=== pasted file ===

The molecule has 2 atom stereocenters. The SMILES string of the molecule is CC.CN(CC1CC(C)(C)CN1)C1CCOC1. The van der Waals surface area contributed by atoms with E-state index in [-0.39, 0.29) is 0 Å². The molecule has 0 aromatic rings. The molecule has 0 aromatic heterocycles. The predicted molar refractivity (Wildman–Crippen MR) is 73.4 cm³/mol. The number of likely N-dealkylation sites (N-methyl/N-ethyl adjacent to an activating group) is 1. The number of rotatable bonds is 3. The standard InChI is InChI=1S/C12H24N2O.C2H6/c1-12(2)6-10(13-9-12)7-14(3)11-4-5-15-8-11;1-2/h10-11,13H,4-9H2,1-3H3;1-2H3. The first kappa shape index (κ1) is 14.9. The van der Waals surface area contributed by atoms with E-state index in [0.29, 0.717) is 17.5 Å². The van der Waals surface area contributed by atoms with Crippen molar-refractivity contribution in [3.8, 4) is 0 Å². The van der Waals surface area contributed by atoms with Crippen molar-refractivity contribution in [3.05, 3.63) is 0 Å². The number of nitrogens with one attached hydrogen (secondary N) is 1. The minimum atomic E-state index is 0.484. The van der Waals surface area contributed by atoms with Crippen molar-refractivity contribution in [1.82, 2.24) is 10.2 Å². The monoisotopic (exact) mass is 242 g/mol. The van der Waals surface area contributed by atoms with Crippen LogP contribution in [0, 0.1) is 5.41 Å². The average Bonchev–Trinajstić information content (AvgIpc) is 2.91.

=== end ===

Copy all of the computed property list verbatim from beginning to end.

The molecule has 2 atom stereocenters. The SMILES string of the molecule is CC.CN(CC1CC(C)(C)CN1)C1CCOC1. The van der Waals surface area contributed by atoms with E-state index in [-0.39, 0.29) is 0 Å². The molecule has 0 aromatic rings. The molecule has 0 aromatic heterocycles. The predicted molar refractivity (Wildman–Crippen MR) is 73.4 cm³/mol. The number of likely N-dealkylation sites (N-methyl/N-ethyl adjacent to an activating group) is 1. The number of rotatable bonds is 3. The standard InChI is InChI=1S/C12H24N2O.C2H6/c1-12(2)6-10(13-9-12)7-14(3)11-4-5-15-8-11;1-2/h10-11,13H,4-9H2,1-3H3;1-2H3. The first kappa shape index (κ1) is 14.9. The van der Waals surface area contributed by atoms with E-state index in [0.29, 0.717) is 17.5 Å². The van der Waals surface area contributed by atoms with Crippen molar-refractivity contribution in [3.8, 4) is 0 Å². The van der Waals surface area contributed by atoms with Crippen molar-refractivity contribution in [3.05, 3.63) is 0 Å². The number of nitrogens with one attached hydrogen (secondary N) is 1. The minimum atomic E-state index is 0.484. The van der Waals surface area contributed by atoms with Crippen molar-refractivity contribution in [1.82, 2.24) is 10.2 Å². The monoisotopic (exact) mass is 242 g/mol. The van der Waals surface area contributed by atoms with Crippen LogP contribution in [0, 0.1) is 5.41 Å². The average Bonchev–Trinajstić information content (AvgIpc) is 2.91.